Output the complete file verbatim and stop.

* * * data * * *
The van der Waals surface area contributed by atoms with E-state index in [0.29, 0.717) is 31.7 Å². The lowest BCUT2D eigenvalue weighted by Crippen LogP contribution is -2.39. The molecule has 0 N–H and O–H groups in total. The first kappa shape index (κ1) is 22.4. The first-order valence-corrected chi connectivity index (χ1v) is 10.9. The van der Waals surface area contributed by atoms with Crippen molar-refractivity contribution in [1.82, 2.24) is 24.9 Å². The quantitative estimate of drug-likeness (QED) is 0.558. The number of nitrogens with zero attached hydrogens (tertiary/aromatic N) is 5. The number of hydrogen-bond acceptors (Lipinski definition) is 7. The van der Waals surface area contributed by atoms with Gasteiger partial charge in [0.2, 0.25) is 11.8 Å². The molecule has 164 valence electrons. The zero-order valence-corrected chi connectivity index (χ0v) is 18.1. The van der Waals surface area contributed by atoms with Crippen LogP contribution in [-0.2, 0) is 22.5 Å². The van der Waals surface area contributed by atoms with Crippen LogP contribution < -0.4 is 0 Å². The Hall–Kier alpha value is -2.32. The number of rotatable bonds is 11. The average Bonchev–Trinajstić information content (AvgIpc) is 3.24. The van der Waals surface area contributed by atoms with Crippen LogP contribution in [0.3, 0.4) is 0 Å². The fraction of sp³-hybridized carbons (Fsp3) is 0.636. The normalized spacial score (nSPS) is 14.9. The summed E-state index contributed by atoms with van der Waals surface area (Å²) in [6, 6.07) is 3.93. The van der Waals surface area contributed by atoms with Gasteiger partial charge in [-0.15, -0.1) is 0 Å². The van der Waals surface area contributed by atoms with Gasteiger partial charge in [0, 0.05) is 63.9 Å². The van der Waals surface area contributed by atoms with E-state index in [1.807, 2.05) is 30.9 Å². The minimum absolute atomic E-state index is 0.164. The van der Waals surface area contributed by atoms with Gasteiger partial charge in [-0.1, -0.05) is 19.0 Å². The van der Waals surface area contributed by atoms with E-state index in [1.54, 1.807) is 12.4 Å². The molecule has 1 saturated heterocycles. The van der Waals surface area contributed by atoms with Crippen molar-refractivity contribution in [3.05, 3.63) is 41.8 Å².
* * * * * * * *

The van der Waals surface area contributed by atoms with E-state index in [0.29, 0.717) is 31.7 Å². The lowest BCUT2D eigenvalue weighted by Crippen LogP contribution is -2.39. The molecule has 0 N–H and O–H groups in total. The first kappa shape index (κ1) is 22.4. The first-order valence-corrected chi connectivity index (χ1v) is 10.9. The van der Waals surface area contributed by atoms with Crippen molar-refractivity contribution in [1.82, 2.24) is 24.9 Å². The quantitative estimate of drug-likeness (QED) is 0.558. The number of nitrogens with zero attached hydrogens (tertiary/aromatic N) is 5. The number of hydrogen-bond acceptors (Lipinski definition) is 7. The van der Waals surface area contributed by atoms with Gasteiger partial charge in [0.2, 0.25) is 11.8 Å². The molecule has 164 valence electrons. The zero-order valence-corrected chi connectivity index (χ0v) is 18.1. The van der Waals surface area contributed by atoms with Crippen LogP contribution in [-0.2, 0) is 22.5 Å². The van der Waals surface area contributed by atoms with Crippen LogP contribution < -0.4 is 0 Å². The Hall–Kier alpha value is -2.32. The number of rotatable bonds is 11. The average Bonchev–Trinajstić information content (AvgIpc) is 3.24. The van der Waals surface area contributed by atoms with Crippen LogP contribution in [0.3, 0.4) is 0 Å². The fraction of sp³-hybridized carbons (Fsp3) is 0.636. The normalized spacial score (nSPS) is 14.9. The summed E-state index contributed by atoms with van der Waals surface area (Å²) in [6, 6.07) is 3.93. The van der Waals surface area contributed by atoms with Gasteiger partial charge in [-0.15, -0.1) is 0 Å². The van der Waals surface area contributed by atoms with Gasteiger partial charge in [0, 0.05) is 63.9 Å². The van der Waals surface area contributed by atoms with E-state index in [1.807, 2.05) is 30.9 Å². The minimum absolute atomic E-state index is 0.164. The van der Waals surface area contributed by atoms with Gasteiger partial charge in [-0.1, -0.05) is 19.0 Å². The van der Waals surface area contributed by atoms with E-state index in [1.54, 1.807) is 12.4 Å². The molecule has 1 saturated heterocycles. The van der Waals surface area contributed by atoms with Crippen molar-refractivity contribution in [3.05, 3.63) is 41.8 Å².